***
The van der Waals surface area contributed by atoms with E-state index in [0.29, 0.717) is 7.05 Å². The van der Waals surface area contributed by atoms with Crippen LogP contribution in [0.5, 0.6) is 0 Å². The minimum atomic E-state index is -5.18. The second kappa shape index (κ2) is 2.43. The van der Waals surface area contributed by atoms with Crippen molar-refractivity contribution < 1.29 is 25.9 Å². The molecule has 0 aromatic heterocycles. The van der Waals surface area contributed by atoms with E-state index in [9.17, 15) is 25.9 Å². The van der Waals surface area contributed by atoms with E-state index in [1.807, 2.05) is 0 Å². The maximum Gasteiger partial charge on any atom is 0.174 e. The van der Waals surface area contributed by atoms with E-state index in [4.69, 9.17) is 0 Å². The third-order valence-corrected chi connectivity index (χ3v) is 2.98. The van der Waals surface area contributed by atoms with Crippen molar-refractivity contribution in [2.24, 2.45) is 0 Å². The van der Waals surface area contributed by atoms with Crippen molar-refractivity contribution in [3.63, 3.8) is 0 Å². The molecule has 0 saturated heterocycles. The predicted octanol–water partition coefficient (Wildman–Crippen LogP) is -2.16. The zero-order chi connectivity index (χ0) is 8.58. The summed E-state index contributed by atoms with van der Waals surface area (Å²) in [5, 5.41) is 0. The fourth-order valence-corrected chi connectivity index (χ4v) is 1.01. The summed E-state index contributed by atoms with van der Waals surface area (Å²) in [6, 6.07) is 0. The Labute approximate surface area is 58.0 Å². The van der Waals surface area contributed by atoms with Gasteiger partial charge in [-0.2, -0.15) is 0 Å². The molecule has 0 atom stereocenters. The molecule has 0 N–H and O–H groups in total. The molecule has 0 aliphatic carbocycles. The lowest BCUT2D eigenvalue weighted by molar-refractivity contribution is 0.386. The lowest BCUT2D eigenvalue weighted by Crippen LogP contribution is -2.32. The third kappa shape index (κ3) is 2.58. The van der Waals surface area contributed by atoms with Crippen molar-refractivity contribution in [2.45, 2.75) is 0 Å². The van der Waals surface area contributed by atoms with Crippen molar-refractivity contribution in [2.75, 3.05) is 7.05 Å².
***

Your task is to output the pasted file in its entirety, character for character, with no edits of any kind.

The van der Waals surface area contributed by atoms with E-state index in [0.29, 0.717) is 7.05 Å². The van der Waals surface area contributed by atoms with Crippen LogP contribution in [0.5, 0.6) is 0 Å². The minimum atomic E-state index is -5.18. The second kappa shape index (κ2) is 2.43. The van der Waals surface area contributed by atoms with Crippen molar-refractivity contribution < 1.29 is 25.9 Å². The molecule has 0 aromatic heterocycles. The van der Waals surface area contributed by atoms with E-state index in [9.17, 15) is 25.9 Å². The van der Waals surface area contributed by atoms with E-state index in [1.807, 2.05) is 0 Å². The maximum Gasteiger partial charge on any atom is 0.174 e. The van der Waals surface area contributed by atoms with E-state index in [4.69, 9.17) is 0 Å². The third-order valence-corrected chi connectivity index (χ3v) is 2.98. The van der Waals surface area contributed by atoms with Crippen molar-refractivity contribution in [2.24, 2.45) is 0 Å². The van der Waals surface area contributed by atoms with Crippen molar-refractivity contribution in [3.63, 3.8) is 0 Å². The molecule has 0 saturated heterocycles. The predicted octanol–water partition coefficient (Wildman–Crippen LogP) is -2.16. The zero-order chi connectivity index (χ0) is 8.58. The summed E-state index contributed by atoms with van der Waals surface area (Å²) in [5, 5.41) is 0. The fourth-order valence-corrected chi connectivity index (χ4v) is 1.01. The summed E-state index contributed by atoms with van der Waals surface area (Å²) in [6, 6.07) is 0. The Labute approximate surface area is 58.0 Å². The van der Waals surface area contributed by atoms with Gasteiger partial charge in [-0.2, -0.15) is 0 Å². The molecule has 0 atom stereocenters. The molecule has 0 N–H and O–H groups in total. The molecule has 0 aliphatic carbocycles. The lowest BCUT2D eigenvalue weighted by molar-refractivity contribution is 0.386. The lowest BCUT2D eigenvalue weighted by Crippen LogP contribution is -2.32. The third kappa shape index (κ3) is 2.58. The van der Waals surface area contributed by atoms with Crippen molar-refractivity contribution in [2.45, 2.75) is 0 Å². The van der Waals surface area contributed by atoms with Crippen molar-refractivity contribution in [2.75, 3.05) is 7.05 Å².